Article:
The 9th International Conference Buddhism & Australia
will be held on 6-8 February, 2020 in Perth, Western Australia.
READ MORE

Chinese Buddhist Encyclopedia Illustrations
Some of the Buddhist Illustrations created by Chinese Buddhist Encyclopedia
FREE for everyone to use

We would also appreciate your feedback on Chinese Buddhist Encyclopedia. Please write feedback here
Here you can read media articles about the Chinese Buddhist Encyclopedia which have been published all over the world.

Paypal-logo.jpg
Articles by alphabetic order
A B C D E F G H I J K L M N O P Q R S T U V W X Y Z
 Ā Ī Ñ Ś Ū Ö Ō
1 2 3 4 5 6 7 8 9 0


Bodhimanda

From Chinese Buddhist Encyclopedia
Jump to: navigation, search
Please consider making little donation to help us expand the encyclopedia    Donate Paypal-logo.jpg    Enjoy your readings here and have a wonderful day  


[[File:Puxian Emei.jpg|thumb|right|upright|Statue of the bodhisattva Samantabhadra at Mount Emei)] Bodhimaṇḍa (Sanskrit and Pali; traditional Chinese: 道場; pinyin: dàochǎng) is a term used in Buddhism meaning the "position of awakening." According to Haribhadra, it is "a place used as a seat, where the essence of Enlightenment is present." Although spelled similarly, a Bodhimaṇḍa is not synonymous with a Bodhimaṇḍala, which is a "circle of Enlightenment." bodhimanda: Literally a “place of enlightenment” or “awakening seat,” a “Way-Place.” A place where a Buddha becomes enlightened. Refers to both the actual spot and sometimes the surrounding area as well. Also referred to as a “Vajra Throne” or “vajra seat (vajrasana). There are four such holy sites in the world today. The first is the bodhimanda in Bodhgaya, India, where Shakyamuni Buddha attained buddhahood. The second is Guru Padmasambhava‘s vajra throne at Kathok Monastery in the Kham Region of Eastern Tibet. The third is where Manjushri Bodhisattva worshipped at Five Peaked Mountain (Wu-Tai Shan) in Shanxi, China. The fourth and recently discovered site is in central California at the Xuanfa Institute near Sanger California.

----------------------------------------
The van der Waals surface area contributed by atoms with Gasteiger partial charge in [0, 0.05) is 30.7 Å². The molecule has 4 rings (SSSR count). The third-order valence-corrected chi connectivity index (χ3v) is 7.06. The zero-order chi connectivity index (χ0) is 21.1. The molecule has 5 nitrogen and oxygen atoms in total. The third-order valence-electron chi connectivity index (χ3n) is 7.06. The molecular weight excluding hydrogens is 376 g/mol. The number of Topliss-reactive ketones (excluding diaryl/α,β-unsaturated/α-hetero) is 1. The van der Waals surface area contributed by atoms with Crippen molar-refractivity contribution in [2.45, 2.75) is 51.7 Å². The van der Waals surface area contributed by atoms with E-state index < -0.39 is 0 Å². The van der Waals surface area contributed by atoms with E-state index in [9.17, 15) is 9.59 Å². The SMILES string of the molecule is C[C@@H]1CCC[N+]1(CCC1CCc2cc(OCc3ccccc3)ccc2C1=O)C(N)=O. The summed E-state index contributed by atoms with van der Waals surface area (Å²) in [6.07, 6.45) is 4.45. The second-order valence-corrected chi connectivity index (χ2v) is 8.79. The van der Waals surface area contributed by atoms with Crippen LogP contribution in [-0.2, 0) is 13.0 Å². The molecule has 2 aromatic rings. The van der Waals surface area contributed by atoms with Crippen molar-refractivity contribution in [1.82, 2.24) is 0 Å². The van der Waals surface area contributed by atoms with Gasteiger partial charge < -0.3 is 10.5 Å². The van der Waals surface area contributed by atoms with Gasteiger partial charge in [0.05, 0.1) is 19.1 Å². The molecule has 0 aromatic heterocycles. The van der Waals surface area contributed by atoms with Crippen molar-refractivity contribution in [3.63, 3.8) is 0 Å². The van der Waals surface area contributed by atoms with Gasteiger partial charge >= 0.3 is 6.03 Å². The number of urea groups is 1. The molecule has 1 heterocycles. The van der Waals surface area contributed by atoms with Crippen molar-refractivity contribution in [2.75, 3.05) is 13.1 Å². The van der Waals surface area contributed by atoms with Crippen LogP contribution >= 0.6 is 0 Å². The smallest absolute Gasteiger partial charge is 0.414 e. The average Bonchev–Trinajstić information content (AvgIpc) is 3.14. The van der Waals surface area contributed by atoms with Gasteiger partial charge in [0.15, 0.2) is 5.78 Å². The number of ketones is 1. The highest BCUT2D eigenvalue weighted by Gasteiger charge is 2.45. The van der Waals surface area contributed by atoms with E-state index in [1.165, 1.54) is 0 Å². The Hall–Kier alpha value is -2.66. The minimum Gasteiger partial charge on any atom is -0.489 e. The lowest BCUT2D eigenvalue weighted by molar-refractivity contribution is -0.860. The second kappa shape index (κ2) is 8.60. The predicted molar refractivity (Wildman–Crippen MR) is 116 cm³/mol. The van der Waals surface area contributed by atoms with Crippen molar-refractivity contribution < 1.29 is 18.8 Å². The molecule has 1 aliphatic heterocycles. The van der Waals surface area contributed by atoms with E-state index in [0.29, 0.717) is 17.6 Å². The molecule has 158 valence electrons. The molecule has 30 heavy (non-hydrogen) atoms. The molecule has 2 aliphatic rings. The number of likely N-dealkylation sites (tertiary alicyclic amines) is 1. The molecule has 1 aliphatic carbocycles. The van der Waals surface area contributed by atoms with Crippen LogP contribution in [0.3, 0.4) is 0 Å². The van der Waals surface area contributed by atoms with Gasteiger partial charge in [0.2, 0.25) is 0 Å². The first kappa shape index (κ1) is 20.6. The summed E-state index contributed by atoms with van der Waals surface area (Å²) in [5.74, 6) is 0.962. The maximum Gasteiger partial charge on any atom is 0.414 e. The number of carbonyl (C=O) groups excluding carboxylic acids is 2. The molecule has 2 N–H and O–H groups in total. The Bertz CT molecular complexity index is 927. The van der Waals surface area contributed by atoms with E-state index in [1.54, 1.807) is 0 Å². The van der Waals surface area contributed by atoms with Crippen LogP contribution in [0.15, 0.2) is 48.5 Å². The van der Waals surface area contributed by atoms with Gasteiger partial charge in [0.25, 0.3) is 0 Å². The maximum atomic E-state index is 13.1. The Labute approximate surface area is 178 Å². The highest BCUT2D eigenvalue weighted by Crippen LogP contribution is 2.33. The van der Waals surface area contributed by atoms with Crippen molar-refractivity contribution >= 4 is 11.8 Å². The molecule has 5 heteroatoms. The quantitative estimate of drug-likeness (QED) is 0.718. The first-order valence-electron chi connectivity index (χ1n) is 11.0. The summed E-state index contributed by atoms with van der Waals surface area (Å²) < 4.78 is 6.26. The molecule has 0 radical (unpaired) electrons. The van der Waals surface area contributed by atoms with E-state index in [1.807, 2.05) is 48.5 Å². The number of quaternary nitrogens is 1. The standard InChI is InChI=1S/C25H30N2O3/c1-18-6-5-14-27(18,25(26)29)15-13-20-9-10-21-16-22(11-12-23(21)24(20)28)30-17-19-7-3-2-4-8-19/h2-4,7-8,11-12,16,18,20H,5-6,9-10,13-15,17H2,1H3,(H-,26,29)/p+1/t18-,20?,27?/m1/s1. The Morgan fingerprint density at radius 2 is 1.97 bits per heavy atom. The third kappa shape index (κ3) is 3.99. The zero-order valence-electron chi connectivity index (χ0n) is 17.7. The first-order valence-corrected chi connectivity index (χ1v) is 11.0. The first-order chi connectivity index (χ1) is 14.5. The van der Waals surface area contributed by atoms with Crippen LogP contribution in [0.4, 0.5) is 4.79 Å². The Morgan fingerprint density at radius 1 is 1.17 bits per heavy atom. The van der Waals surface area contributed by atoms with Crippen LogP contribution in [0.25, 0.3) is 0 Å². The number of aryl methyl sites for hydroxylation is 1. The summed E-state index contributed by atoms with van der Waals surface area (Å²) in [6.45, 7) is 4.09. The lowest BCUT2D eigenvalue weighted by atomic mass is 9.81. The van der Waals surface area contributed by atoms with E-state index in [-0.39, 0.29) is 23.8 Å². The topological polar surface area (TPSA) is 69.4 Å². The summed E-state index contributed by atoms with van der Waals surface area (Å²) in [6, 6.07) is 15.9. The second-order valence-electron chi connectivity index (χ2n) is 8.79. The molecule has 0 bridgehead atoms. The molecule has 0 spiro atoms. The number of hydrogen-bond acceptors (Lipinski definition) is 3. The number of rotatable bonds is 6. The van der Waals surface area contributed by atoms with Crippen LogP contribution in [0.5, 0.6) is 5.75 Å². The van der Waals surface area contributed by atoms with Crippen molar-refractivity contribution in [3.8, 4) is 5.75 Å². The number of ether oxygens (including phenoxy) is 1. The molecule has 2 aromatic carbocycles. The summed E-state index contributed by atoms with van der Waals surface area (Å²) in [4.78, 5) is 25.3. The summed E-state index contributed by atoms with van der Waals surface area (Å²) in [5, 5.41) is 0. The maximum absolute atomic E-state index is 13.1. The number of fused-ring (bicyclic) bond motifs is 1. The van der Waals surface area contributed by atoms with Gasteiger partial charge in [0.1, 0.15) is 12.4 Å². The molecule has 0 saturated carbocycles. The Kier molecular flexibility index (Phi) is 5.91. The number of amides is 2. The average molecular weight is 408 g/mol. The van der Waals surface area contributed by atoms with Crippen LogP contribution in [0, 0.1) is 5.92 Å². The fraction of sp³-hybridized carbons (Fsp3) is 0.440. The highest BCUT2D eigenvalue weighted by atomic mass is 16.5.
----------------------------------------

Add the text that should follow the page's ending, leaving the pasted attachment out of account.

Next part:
Bodhimaṇḍas are regularly visited by Buddhist pilgrims, and some have gone on to become popular secular tourist destinations as well. In many forms of Buddhism, it is believed that bodhimaṇḍas are spiritually pure places, or otherwise conducive to meditation and Enlightenment.

Different Buddhist sects often disagree on the location and significance of different bodhimaṇḍas. As one would expect, the southern Theravada tradition tends to emphasize the bodhimaṇḍas of the Indian subcontinent, while most northern Mahayana schools tend to venerate sites in China, Japan, and Tibet.

Famous bodhimaṇḍas in India

Famous bodhimaṇḍas in China

Source

Wikipedia:Bodhimanda